August 22, 2014

First-year medical students honored at White Coat Ceremony
The 186 first-year medical students were honored at the White Coat Ceremony, signifying the students’ official introduction to a lifetime of medical education, on Sunday, Aug. 17 inside UAB’s Alys Stephens Performing Arts Center.

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It was a natural progression for Aditi Jani to choose the UAB School of Medicine.

The 22-year-old Pelham native went to UAB for her undergraduate studies in molecular biology, and said she felt a lot of support from the UAB community about beginning her medical education here. “I like the idea of having that continued support from faculty and friends through my medical school career,” Jani said.

The 186 first-year medical students were honored at the White Coat Ceremony, signifying the students’ official introduction to a lifetime of medical education, on Sunday, Aug. 17 inside UAB’s Alys Stephens Performing Arts Center. The ceremonial presentation of white coats to medical students, created by the Arnold P. Gold Foundation in 1993, includes the signing of the oath of commitment to patient care that reminds incoming students of the dedication necessary to complete a medical education and underscores the responsibilities inherent in the practice of medicine.

UAB’s white coat ceremony marks the end of roughly three weeks of medical school orientation and the new students' first class, Patient, Doctor and Society. That class focuses on the role that physicians play in society, with emphasis on professionalism, compassion, responsibility, ethics and the doctor/patient relationship. 

“This is the day that is the beginning of what we’ve all been working for the past four years, or more, of our lives, so this day solidifies all that we’ve worked so hard for,” Jani said. “The coat signifies camaraderie and shows that we’re officially part of the School of Medicine and the UAB medical community.”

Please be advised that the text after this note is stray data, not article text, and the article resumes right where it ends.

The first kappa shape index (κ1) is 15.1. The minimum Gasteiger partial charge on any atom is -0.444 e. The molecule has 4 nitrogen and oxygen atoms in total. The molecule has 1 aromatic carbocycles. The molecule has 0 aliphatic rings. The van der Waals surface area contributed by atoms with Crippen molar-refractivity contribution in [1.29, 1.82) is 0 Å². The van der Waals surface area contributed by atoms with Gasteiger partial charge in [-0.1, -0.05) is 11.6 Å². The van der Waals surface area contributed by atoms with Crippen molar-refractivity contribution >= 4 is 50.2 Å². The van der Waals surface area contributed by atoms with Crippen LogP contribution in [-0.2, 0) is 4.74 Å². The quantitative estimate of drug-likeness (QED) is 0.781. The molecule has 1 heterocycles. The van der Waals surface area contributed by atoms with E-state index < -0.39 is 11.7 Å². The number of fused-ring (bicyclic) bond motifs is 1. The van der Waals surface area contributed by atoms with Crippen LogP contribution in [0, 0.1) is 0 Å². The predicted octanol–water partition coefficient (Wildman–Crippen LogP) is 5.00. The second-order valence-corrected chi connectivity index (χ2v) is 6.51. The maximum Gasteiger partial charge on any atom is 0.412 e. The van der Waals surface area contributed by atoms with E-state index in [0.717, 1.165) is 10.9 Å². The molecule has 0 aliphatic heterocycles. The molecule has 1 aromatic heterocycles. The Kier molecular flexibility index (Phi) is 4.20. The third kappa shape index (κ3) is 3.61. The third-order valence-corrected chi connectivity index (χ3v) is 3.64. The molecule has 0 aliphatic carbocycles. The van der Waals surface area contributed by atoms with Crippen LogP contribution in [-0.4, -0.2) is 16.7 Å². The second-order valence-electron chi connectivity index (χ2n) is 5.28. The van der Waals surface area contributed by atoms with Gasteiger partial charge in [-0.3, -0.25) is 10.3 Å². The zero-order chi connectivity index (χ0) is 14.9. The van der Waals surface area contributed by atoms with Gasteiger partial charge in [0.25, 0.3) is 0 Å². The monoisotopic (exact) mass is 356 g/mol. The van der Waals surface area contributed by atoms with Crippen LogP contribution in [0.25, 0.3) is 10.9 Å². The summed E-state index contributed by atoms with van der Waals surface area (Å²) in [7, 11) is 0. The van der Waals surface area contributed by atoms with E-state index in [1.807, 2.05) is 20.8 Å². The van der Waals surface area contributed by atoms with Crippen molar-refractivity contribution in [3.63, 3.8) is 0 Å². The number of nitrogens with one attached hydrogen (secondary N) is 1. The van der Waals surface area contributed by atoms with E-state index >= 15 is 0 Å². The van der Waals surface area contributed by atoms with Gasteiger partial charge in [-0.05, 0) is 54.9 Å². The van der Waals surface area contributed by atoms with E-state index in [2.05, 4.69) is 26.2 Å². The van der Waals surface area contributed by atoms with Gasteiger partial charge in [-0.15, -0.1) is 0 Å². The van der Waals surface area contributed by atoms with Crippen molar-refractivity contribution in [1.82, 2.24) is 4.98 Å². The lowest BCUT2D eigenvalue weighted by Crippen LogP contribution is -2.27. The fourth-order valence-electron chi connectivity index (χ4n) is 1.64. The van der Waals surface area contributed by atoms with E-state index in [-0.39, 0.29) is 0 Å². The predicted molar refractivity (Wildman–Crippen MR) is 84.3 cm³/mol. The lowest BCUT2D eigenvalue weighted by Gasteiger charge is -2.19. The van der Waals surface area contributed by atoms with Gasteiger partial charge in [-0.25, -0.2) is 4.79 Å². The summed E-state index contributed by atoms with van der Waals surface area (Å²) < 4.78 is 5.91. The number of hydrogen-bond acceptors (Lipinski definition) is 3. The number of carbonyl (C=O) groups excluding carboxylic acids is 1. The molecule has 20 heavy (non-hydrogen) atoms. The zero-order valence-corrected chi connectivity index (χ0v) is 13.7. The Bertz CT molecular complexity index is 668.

This year’s incoming class represents 47 colleges and universities and 32 degrees of study. The admissions committee considered 3,000 applications and conducted more than 1,400 interviews of 456 candidates before selecting the class, according to Nathan Smith, M.D., assistant dean for students and admissions. 

Amber Dixon, an M.D. / MPH student from Dothan, said receiving her white coat means that she’s on the road to saving lives of those in underserved populations.

“I wanted to come to medical school at UAB because I know the school’s dedicated to primary care and helping those who might not have the same access to healthcare as others have,” Dixon said. “Faculty at the school are dedicated to helping the whole community, not just certain parts.”

Corey Duke, a first-year medical student from Tecumseh, Okla., agreed the white coat signifies becoming a part of the medical community and said wearing it means taking on the responsibilities of a future physician.

The students filed onto the stage of Jemison Concert Hall inside the ASC, where representatives from the three branch campuses cloaked students with their white coats, provided by the Medical Alumni Association. Hussein Abdullatif, M.D., professor of Pediatrics and 2013 faculty recipient of the Leonard Tow Humanism in Medicine award, address the crowd as keynote speaker to emphasize the need for caring, compassion and empathy in the practice of medicine.

The MAA also presented the Martha Myers Role Model Award to David Charles Simpson, M.D., and Robert Martin Hagler, M.D.— two physicians who have made great contributions to patient care and to the medical profession. Simpson is a retired pediatrician in Vestavia Hills, and Hagler is an ob/gyn in Dothan.

The ceremony closed with the students reciting their class mission statement, written by the students themselves during their first class: 

“As students of medicine, we dedicate ourselves to a life of selfless service. Upholding a belief of human dignity, we vow to embrace diversity, work collaboratively, learn diligently and serve compassionately. With humility and devotion, we will never forget our motivation for pursuing a career in medicine,” the mission states.
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